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The movement to tear the Confederate flag down from the South Carolina State House grounds was moving along nicely for a while.

After the racially motivated mass murder in Charleston, Gov. Nikki Haley — in a change of heart — promptly called for the flag’s removal. In quick fashion, the South Carolina Senate passed a bill 37-3 Monday that would lower the flag and relocate it to a museum, sending the matter to the state House of Representatives, whose members voted Tuesday 93-18 to bypass committee review and send the bill straight to the floor immediately.

It is here that the bill’s rapid progression has been stunted by Republican House member Michael A. Pitts, who is leading the opposition in favor of the Confederate banner, and has inundated the bill with a series of amendments to thwart its passage.

In a statement released Tuesday, Pitts said:

I don’t see that this incident has any bearing on the flag or the flag has any bearing on the incident. This kid had drug issues and mental issues and I think that’s the root of the problem. Racism exists no matter whether you try to use the flag as a symbol for that or not. If the SC General Assembly wants to remove the battle flag, it should be replaced with a flag that has not been hijacked by racist, hate groups. The amendments I intend to introduce will do just that. We cannot erase our heritage based on the actions of one deranged individual.

Among the 26 amendments initially introduced by Pitts are proposals for other, less recognizable, banners of the Confederacy to be flown on the Capitol grounds; putting the issue to a public vote; removing all monuments from the State House grounds entirely; and flying the U.S. flag on the Capitol dome upside down (a traditional signal to indicate distress).

On Tuesday, Pitts said he would be willing to drop all his amendments if the House would entertain replacing the current flag with one honoring the 1st South Carolina Volunteers Regiment.

In House debates, Pitts’ willful obfuscation of history was apparent: “Some call it the War Between the States,” he said. “Some call it the Civil War. Growing up, my family, it was called the War of Northern Aggression. It’s where the Yankees attacked the South.”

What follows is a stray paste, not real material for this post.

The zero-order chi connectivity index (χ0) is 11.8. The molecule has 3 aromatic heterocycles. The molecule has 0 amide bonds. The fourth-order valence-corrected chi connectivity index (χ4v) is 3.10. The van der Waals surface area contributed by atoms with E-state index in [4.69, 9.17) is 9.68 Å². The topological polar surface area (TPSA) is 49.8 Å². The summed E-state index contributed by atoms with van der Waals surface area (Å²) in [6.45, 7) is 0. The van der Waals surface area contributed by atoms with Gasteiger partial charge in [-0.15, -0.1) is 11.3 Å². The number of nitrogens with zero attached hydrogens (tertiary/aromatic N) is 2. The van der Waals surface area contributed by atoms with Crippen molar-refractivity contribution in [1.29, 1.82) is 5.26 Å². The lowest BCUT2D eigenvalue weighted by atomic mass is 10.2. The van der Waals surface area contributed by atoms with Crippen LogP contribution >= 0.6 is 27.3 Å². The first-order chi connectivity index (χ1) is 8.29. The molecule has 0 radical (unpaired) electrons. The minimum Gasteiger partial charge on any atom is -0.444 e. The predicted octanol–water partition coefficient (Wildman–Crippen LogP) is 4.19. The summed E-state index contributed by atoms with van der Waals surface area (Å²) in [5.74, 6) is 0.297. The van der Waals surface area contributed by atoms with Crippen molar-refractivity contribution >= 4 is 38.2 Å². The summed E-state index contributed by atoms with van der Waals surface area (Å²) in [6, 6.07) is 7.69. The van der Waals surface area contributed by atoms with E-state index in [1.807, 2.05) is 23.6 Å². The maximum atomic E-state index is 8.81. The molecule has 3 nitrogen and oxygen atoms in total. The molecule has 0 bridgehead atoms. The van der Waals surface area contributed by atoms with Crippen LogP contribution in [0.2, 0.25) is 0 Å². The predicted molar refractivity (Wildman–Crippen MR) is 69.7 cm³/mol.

He added that “despicable hate groups” abducted the flag’s meaning, and turned it into something other than what he had grown up with.

Unsurprisingly, Pitts’ voting record aligns with a constellation of far-right positions. He is opposed to all legal abortion even in the case of incest or rape; he has sponsored a bill that would prohibit any local municipalities in the state from enacting or enforcing their own gun control laws; he opposes marriage equality and the inclusion of gender identity and sexual orientation in South Carolina’s anti-discrimination laws.

This is not the first time Pitts, a retired police officer and member of the state House since 2003, has endeared himself to Confederate supporters in his state. In the 2010-2011 legislative session, he backed a bill that would make silver and gold legal tender in South Carolina. The Southern National Congress, a group that, according to the Southern Poverty Law Center, “believes the South has been an occupied nation since the end of what it calls ‘the War Between the States,'” commended Pitts on his “courageous efforts” in “championing Sound Money in South Carolina.”

South Carolina House Minority Leader Todd Rutherford (D) called Pitts’ obstruction tactics “filibuster by amendment,” noting that there is no protocol for filibustering in the South Carolina State House, but that the rules do require 20 minutes of debate for each amendment.

According to The Daily Caller, Pitts further “stymied the debate over the bill by steering the conversation toward the ‘Trail of Tears’ and complications in his marriage, presented by his use of hearing aids.”

A writer for the local Columbia paper, The State, reported that after House Speaker Jay Lucas ruled another amendment out of order, Pitts replied: “I’m starting to feel how Lee felt at Appomattox.”

Debate over the amendments continued until late Wednesday night, when the last of Pitts’ amendments was ultimately rejected.

The bill went unchanged to a second reading shortly after 1 a.m. Thursday morning, when the bill to remove the Confederate flag from State House grounds passed 94-20. Pitts voted against it.

Image: Michael Pitts thanking his constituents for re-electing him to office, November 6, 2012. Via Facebook.

This article has been updated.

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